Constraining the Time Interval for the Origin of Life on Earth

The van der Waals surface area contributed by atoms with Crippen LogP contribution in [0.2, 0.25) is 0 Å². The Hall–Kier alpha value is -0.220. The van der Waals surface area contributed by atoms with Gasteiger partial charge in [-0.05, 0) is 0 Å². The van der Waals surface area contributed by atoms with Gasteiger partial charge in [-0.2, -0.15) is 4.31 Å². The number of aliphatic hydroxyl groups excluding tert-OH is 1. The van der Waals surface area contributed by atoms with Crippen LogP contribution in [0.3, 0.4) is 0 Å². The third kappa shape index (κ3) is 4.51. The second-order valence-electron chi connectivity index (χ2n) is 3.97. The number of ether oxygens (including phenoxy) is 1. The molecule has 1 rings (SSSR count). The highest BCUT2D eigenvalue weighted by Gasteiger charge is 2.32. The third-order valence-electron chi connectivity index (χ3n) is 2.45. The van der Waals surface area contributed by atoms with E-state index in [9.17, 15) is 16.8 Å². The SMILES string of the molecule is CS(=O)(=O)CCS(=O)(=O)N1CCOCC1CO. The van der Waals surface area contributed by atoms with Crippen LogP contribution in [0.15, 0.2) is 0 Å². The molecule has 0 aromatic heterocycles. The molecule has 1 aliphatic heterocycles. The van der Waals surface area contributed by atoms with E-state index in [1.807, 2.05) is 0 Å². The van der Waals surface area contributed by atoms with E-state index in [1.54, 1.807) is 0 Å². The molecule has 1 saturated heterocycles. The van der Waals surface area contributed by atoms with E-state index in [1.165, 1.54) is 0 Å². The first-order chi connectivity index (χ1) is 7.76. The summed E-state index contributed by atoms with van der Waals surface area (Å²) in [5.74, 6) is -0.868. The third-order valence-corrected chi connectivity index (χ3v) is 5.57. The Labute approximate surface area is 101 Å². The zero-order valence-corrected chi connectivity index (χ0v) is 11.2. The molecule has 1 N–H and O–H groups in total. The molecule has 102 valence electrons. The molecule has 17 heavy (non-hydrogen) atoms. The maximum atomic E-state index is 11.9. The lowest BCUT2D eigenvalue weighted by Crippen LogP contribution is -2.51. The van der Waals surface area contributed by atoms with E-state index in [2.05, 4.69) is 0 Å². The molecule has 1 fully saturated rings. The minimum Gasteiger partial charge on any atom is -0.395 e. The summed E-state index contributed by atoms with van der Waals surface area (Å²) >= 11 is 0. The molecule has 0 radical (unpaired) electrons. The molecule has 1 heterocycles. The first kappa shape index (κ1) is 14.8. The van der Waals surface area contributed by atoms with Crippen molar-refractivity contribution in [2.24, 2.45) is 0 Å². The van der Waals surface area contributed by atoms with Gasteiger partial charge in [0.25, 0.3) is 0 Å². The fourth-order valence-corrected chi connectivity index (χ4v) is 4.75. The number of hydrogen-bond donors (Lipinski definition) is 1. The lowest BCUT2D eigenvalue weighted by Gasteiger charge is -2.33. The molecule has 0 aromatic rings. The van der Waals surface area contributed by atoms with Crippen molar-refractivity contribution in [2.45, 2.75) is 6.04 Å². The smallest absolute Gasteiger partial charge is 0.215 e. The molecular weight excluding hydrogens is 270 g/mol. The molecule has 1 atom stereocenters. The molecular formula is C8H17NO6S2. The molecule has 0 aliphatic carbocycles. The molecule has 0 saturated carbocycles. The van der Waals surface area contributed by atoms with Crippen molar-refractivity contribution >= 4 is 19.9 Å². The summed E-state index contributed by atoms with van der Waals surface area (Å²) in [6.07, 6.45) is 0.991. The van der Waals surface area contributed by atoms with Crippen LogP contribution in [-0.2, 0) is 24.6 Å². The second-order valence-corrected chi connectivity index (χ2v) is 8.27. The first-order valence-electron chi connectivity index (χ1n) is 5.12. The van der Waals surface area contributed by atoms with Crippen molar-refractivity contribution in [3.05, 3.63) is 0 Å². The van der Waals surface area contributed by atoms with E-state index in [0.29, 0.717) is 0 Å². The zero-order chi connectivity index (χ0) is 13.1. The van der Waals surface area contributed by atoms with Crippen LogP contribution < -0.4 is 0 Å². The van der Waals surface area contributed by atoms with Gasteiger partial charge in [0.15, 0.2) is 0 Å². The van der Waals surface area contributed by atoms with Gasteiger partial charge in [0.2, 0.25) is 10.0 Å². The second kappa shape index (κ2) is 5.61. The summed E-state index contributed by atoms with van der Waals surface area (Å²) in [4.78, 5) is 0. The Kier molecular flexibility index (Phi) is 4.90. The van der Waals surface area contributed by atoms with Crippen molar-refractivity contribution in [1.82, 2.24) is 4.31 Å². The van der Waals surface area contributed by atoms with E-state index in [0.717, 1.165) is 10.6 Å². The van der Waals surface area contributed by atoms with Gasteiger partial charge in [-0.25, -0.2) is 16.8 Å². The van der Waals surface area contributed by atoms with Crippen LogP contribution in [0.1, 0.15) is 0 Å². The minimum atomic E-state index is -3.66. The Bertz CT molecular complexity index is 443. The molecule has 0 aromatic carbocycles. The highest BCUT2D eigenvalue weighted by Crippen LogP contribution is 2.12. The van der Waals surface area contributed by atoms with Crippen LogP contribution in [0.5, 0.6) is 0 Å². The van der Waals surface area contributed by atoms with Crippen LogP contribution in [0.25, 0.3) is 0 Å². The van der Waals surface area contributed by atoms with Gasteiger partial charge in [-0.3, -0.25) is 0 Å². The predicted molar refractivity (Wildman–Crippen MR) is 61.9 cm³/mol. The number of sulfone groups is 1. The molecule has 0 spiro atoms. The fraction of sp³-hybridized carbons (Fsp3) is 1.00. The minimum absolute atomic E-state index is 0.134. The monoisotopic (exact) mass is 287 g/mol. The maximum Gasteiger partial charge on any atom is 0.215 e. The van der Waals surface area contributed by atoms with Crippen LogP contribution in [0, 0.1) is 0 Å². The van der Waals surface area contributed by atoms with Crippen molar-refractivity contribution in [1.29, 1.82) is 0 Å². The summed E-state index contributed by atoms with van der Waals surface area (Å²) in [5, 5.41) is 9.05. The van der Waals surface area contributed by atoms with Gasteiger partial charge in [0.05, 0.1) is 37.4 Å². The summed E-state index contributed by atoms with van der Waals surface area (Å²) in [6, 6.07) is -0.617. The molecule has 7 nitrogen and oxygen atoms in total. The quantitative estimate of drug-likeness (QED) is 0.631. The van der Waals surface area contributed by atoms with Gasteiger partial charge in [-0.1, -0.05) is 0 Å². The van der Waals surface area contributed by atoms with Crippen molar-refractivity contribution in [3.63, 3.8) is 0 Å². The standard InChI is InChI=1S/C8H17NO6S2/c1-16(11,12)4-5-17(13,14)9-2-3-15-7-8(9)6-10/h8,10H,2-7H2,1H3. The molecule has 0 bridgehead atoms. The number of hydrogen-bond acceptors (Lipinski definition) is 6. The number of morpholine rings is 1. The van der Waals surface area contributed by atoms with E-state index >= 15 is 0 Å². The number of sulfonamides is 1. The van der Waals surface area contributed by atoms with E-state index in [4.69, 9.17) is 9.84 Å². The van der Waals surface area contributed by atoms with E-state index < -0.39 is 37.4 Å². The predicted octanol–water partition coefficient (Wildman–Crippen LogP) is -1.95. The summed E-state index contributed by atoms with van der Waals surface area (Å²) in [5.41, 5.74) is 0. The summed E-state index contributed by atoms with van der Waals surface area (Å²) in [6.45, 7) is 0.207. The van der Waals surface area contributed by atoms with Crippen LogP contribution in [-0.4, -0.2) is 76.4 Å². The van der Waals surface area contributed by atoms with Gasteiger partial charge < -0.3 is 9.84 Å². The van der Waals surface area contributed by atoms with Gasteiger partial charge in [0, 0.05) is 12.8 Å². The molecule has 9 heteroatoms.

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Estimates of the time at which life arose on Earth make use of two types of evidence. First, astrophysical and geophysical studies provide a timescale for the formation of Earth and the Moon, for large impact events on early Earth, and for the cooling of the early magma ocean. From this evidence, we can deduce a habitability boundary, which is the earliest point at which Earth became habitable. Second, biosignatures in geological samples, including microfossils, stromatolites, and chemical isotope ratios, provide evidence for when life was actually present. From these observations we can deduce a biosignature boundary, which is the earliest point at which there is clear evidence that life existed. Studies with molecular phylogenetics and records of the changing level of oxygen in the atmosphere give additional information that helps to determine the biosignature boundary. Here, we review the data from a wide range of disciplines to summarize current information on the timings of these two boundaries. The habitability boundary could be as early as 4.5 Ga, the earliest possible estimate of the time at which Earth had a stable crust and hydrosphere, or as late as 3.9 Ga, the end of the period of heavy meteorite bombardment. The lack of consensus on whether there was a late heavy meteorite bombardment that was significant enough to prevent life is the largest uncertainty in estimating the time of the habitability boundary. The biosignature boundary is more closely constrained. Evidence from carbon isotope ratios and stromatolite fossils both point to a time close to 3.7 Ga. Life must have emerged in the interval between these two boundaries. The time taken for life to appear could, therefore, be within 200 Myr or as long as 800 Myr. Key Words: Origin of life-Astrobiology-Habitability-Biosignatures-Geochemistry-Early Earth. Astrobiology 18, 343-364.
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